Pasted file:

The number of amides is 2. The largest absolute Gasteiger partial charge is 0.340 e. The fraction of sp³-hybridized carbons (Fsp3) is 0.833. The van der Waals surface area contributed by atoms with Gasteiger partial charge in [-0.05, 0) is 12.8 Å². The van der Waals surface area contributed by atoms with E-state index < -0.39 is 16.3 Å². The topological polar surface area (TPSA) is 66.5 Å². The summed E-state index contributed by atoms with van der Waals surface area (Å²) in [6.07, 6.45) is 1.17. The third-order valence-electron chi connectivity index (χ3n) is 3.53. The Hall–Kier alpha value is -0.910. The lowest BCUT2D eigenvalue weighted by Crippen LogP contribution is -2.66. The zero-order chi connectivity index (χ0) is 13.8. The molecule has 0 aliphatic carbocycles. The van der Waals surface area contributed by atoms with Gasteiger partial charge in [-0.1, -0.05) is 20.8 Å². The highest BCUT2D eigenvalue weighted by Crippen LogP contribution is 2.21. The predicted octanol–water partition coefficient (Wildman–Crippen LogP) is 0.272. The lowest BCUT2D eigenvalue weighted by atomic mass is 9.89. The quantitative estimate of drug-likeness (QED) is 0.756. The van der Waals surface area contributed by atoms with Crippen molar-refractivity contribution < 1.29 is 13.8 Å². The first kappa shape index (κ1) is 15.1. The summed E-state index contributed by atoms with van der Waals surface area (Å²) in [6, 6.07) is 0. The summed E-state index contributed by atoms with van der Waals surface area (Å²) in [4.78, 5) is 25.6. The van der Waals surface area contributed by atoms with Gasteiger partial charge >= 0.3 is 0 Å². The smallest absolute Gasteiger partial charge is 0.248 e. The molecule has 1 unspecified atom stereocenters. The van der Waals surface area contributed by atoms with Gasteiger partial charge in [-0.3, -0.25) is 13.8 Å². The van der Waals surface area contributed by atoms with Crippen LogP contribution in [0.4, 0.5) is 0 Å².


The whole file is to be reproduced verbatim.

The number of amides is 2. The largest absolute Gasteiger partial charge is 0.340 e. The fraction of sp³-hybridized carbons (Fsp3) is 0.833. The van der Waals surface area contributed by atoms with Gasteiger partial charge in [-0.05, 0) is 12.8 Å². The van der Waals surface area contributed by atoms with E-state index < -0.39 is 16.3 Å². The topological polar surface area (TPSA) is 66.5 Å². The summed E-state index contributed by atoms with van der Waals surface area (Å²) in [6.07, 6.45) is 1.17. The third-order valence-electron chi connectivity index (χ3n) is 3.53. The Hall–Kier alpha value is -0.910. The lowest BCUT2D eigenvalue weighted by Crippen LogP contribution is -2.66. The zero-order chi connectivity index (χ0) is 13.8. The molecule has 0 aliphatic carbocycles. The van der Waals surface area contributed by atoms with Gasteiger partial charge in [-0.1, -0.05) is 20.8 Å². The highest BCUT2D eigenvalue weighted by Crippen LogP contribution is 2.21. The predicted octanol–water partition coefficient (Wildman–Crippen LogP) is 0.272. The lowest BCUT2D eigenvalue weighted by atomic mass is 9.89. The quantitative estimate of drug-likeness (QED) is 0.756. The van der Waals surface area contributed by atoms with Crippen molar-refractivity contribution < 1.29 is 13.8 Å². The first kappa shape index (κ1) is 15.1. The summed E-state index contributed by atoms with van der Waals surface area (Å²) in [6, 6.07) is 0. The summed E-state index contributed by atoms with van der Waals surface area (Å²) in [4.78, 5) is 25.6. The van der Waals surface area contributed by atoms with Gasteiger partial charge >= 0.3 is 0 Å². The smallest absolute Gasteiger partial charge is 0.248 e. The molecule has 1 unspecified atom stereocenters. The van der Waals surface area contributed by atoms with Gasteiger partial charge in [-0.3, -0.25) is 13.8 Å². The van der Waals surface area contributed by atoms with Crippen LogP contribution in [0.4, 0.5) is 0 Å².